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You really shouldn't be using IP addresses in a SSL certificate; you should setup a proper DNS infrastructure such that you have f.e. internal.yourdomain.com pointing to the internal IP address, and external.yourdomain.com pointing to the external one; then you'll have to put both names as Subject Alternative Names in the certificate, and it will work ...


3

See Massimo's Answer for the Right way to do it. Otherwise you can add IPs to the certificate's SAN by creating a configuration file with the following (plus any other options you want): [ v3_ca ] subjectAltName = IP:1.2.3.4 Or if you have a bunch of IPs.... [ v3_ca ] subjectAltName = @alt_names [alt_names] IP.1 = 1.2.3.4 IP.2 = 2.3.4.5 IP.3 = 3.4.5.6 ...


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APPCMD LIST VDIRS And anything which ends with a slash is a site (a root level application). But that'd be doing it wrong! Any server migration which doesn't involve the use of Web Deployment Tool (MSDeploy) to pretty-much-automatically: package up all the websites and the content, and blat it onto the target system is likely to be a waste of ...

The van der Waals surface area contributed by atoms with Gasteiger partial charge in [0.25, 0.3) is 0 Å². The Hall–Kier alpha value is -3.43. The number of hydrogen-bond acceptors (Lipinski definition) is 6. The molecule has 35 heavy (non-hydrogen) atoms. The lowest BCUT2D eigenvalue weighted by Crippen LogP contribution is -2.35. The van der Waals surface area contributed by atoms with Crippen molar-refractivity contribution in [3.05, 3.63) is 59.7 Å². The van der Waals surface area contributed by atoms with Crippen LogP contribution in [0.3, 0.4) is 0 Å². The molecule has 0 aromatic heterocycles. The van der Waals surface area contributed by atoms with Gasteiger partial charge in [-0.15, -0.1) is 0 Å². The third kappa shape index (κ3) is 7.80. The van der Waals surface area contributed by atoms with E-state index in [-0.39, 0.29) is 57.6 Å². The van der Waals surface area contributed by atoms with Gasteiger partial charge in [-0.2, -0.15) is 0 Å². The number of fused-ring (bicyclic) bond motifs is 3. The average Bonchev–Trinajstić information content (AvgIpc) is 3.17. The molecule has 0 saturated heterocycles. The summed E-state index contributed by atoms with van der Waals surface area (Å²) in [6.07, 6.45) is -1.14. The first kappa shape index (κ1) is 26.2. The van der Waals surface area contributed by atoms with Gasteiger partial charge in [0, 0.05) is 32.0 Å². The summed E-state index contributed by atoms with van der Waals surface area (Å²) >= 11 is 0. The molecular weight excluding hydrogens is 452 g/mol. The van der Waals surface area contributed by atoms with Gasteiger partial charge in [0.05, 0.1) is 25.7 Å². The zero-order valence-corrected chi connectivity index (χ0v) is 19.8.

1

A company called Nartac software makes a free IIS Crypto configuration tool that can be used to enable/disable protocols and cipher suites in IIS on Windows 2003, 2008 and 2012. It also comes with templates for configuring IIS to be FIPS 140.2 compliant, integrates with the Qualys SSL site analyzer for testing public urls, and has a list of other validation ...



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